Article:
Federalist Society, Michael Screnock, Rebecca Dallet, Supreme Court, Tim Burns, Wisconsin Supreme Court
MacIver News Service | January 22, 2018
MILWAUKEE, Wis. – The three candidates vying to replace outgoing Wisconsin Supreme Court justice Michael Gableman sparred Monday night at a forum held in Milwaukee.
That is, the two liberals mainly took turns attacking each other’s progressive bona fides.
Madison attorney Tim Burns kicked off by attacking the event’s sponsor, the Milwaukee Lawyers Chapter of the Federalist Society. Meanwhile, fellow liberal Rebecca Dallet, a Milwaukee County Circuit Court judge, took shots at Burns for having no judicial experience and said she’d prefer that John Doe was never struck down by the state Supreme Court.
The lone conservative in the race, Sauk County Circuit Court judge Michael Screnock, mainly stayed above the fray, touting his originalist judicial philosophy he says is inspired by the late Antonin Scalia.
The three candidates face off in a primary election scheduled for Feb. 20, with the two top vote-getters on the ballot for the April 3 general election. WATCH it HERE
By Edward Whelan, EPPC - Ethics and Public Policy Center, Defending American Ideals
Published in National Review on January 5, 2018
Donald Trump deserves thunderous acclaim from conservatives for his outstanding record of judicial appointments during his first year as president. But his conspicuous successes should not obscure the many obstacles on the long path to genuine transformation of the federal judiciary. Those obstacles have seriously impeded judicial confirmations and threaten to continue to do so. But if they are cleared or eluded, and if Republicans retain control of the Senate after the 2018 elections, President Trump will be positioned to make a huge enduring impact on the courts during his first term.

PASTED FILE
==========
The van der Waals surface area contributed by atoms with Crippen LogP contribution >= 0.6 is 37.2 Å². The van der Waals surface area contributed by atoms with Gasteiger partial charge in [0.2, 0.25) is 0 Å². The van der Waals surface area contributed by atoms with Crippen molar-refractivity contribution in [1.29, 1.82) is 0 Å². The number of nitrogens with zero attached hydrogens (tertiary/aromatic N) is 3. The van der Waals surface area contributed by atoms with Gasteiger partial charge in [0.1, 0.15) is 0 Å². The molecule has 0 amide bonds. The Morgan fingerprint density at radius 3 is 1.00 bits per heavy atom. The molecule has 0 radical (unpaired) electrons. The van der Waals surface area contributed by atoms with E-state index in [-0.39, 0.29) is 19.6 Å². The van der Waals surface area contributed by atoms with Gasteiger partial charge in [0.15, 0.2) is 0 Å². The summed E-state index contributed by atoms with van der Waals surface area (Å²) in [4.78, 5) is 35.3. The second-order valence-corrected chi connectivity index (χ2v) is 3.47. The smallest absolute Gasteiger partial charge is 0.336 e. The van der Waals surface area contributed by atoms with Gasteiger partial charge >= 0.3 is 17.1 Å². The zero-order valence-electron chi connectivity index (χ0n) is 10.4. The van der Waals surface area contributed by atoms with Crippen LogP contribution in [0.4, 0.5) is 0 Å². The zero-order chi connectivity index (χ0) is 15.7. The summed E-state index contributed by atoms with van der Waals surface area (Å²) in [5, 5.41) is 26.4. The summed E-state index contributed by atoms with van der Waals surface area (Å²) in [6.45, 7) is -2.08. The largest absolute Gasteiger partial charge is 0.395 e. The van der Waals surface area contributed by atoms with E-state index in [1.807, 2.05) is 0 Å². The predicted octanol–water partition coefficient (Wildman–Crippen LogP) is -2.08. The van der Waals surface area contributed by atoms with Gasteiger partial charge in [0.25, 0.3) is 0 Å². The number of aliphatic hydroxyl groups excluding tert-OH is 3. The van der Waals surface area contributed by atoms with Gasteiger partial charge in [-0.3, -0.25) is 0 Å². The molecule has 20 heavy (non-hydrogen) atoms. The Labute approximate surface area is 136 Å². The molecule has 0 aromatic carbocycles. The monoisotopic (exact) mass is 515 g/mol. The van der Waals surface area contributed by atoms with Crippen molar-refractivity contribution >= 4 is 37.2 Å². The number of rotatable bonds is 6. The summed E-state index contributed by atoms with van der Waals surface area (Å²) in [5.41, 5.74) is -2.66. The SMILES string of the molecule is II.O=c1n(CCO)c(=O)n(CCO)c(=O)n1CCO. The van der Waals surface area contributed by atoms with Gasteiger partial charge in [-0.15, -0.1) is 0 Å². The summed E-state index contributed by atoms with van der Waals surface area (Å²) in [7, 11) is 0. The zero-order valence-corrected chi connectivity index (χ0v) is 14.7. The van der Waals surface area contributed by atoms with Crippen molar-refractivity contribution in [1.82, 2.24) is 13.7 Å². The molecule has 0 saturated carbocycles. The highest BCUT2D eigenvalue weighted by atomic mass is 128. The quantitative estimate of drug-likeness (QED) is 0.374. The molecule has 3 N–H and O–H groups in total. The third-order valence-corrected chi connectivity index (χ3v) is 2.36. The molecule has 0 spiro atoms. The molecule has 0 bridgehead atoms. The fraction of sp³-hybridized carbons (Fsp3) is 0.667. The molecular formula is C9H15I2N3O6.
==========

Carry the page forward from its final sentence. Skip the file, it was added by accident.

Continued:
Trump’s most important achievement on the judicial front in 2017 was his appointment of Supreme Court justice Neil Gorsuch to fill the vacancy left by Antonin Scalia’s death in February 2016. That appointment consummated Senate Republican leader Mitch McConnell’s strategy of keeping the vacancy open through the 2016 presidential election, and it resoundingly vindicated the wisdom of that strategy. Even better, the Senate Democrats’ foolish obstruction of the Gorsuch nomination on the Senate floor drove Senate Republicans to abolish the filibuster (the 60-vote threshold for cloture) for Supreme Court nominations. So, when the next Supreme Court vacancy arises, the White House will have the benefit of knowing from the outset that it needs the support of only 50 senators, together with the tie-breaking vote of Vice President Mike Pence, to secure the confirmation of its nominee.
In 2017, President Trump also appointed twelve federal appellate judges — a record for a president in his first year in office. (President Obama appointed three federal appellate judges in his first year and 55 over his eight years.) Beyond their number, Trump’s appellate appointees have, on the whole, outstanding credentials and are highly regarded in conservative legal circles. Indeed, six of the twelve have already earned their way onto Trump’s list of Supreme Court candidates. The twelve include three women — Amy Coney Barrett, a former Scalia clerk who was a professor of law at Notre Dame; Joan Larsen, also a former Scalia clerk and a Michigan supreme-court justice; and Allison Eid, who clerked for Justice Thomas and served on the Colorado supreme court for eleven years. They also include two Asian Americans, Amul Thapar, a Bush 43 appointee to a federal district-court judgeship, and James Ho, a distinguished appellate lawyer who was also a Thomas clerk. READ MORE